Everyday Urban Design

Everyday State of Emergency. The Influence of French Counterterrorist Security Measures on Public Spaces in Paris

Alexandre Gaiser Fernandes

After the 2015 terrorist attacks in the metropolitan region of Paris, both the governmental counterterrorist plan «Vigipirate» and the state of emergency became key tools to control the city and its citizens. By giving extra power to the national executive branch, mobilizing a multitude of security and military actors, and strengthening preventive regulations, these counterterrorist measures have physically impacted the public spaces of the French capital. Through its investigative account of a commercial centre, a transportation hub, and a public square, this work contributes to clarifying the process of militarization and oversecuritization of the contemporary metropolis.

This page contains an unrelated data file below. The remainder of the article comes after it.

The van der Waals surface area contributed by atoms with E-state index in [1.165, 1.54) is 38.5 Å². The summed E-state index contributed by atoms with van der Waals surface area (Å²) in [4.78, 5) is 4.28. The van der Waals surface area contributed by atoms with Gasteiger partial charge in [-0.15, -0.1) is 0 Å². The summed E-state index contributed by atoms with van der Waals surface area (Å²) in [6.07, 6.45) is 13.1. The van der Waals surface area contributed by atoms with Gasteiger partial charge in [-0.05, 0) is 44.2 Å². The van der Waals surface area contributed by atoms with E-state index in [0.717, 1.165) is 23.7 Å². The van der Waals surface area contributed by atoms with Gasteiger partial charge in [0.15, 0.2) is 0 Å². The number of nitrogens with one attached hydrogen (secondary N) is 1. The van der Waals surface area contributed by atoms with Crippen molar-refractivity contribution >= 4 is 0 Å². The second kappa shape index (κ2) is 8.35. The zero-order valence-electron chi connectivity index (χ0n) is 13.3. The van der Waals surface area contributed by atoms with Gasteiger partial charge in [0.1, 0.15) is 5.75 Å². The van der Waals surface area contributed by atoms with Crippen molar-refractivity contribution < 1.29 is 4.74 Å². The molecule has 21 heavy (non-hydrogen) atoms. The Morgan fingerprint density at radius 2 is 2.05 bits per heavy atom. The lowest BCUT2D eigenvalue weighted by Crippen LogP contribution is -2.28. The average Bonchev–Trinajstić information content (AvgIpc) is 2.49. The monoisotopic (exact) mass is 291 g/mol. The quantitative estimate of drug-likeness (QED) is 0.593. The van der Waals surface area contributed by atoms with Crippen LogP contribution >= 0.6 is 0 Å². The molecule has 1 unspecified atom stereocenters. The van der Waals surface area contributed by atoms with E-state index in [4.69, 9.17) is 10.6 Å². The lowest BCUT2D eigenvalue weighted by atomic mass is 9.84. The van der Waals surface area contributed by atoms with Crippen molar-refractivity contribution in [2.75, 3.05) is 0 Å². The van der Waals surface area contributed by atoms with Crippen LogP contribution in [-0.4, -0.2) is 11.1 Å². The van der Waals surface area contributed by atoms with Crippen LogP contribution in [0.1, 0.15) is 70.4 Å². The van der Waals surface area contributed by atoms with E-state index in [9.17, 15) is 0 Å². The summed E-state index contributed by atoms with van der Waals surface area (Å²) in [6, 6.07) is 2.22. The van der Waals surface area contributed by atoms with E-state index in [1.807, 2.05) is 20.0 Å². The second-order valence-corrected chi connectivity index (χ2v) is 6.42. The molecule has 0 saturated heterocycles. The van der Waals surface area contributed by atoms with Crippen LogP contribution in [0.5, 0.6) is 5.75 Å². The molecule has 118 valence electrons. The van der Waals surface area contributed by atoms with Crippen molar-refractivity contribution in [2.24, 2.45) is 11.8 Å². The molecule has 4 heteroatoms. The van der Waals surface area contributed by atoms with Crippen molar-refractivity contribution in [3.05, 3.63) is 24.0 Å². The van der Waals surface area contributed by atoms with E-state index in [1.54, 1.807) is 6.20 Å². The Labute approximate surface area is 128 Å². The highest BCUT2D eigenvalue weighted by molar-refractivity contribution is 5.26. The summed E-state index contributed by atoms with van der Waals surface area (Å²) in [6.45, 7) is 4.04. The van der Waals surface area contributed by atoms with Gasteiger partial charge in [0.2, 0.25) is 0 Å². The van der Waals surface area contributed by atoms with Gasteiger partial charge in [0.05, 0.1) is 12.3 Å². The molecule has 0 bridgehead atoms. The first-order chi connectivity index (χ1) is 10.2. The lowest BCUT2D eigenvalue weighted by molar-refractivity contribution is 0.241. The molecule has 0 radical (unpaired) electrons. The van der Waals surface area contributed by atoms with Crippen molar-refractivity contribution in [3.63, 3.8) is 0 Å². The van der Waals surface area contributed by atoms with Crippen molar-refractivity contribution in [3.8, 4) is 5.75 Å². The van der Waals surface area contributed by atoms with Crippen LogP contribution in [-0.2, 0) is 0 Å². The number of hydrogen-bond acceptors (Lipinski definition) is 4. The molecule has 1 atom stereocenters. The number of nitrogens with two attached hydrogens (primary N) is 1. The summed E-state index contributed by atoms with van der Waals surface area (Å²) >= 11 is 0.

Über die Buchreihe
The City is an unfinished process, characterised by constantly shifting connections between the everyday practices of its human and non-human actors. Rather than an object, it is an open process or form which can only be grasped structurally. Everyday Urban Design investigates the interplay between discursive structures (e.g. codes, laws), spatio-material arrangements, agencies and actors as constructive parameters that provide the basis for the production of the city. The virtuality comprised within these infrastructures is not an illusory world, but the essence of a diagrammatic realm that is situated between representation and non-representability. With regards to the possibilities and constraints of urban design, this realm demands to be unveiled, de-constructed and rearranged. Such a diagrammatic variant of structuralism renders structure the productive tool for re-programming and connects research with projective methods and cultural practices of everyday life. Design and research converge by becoming performative.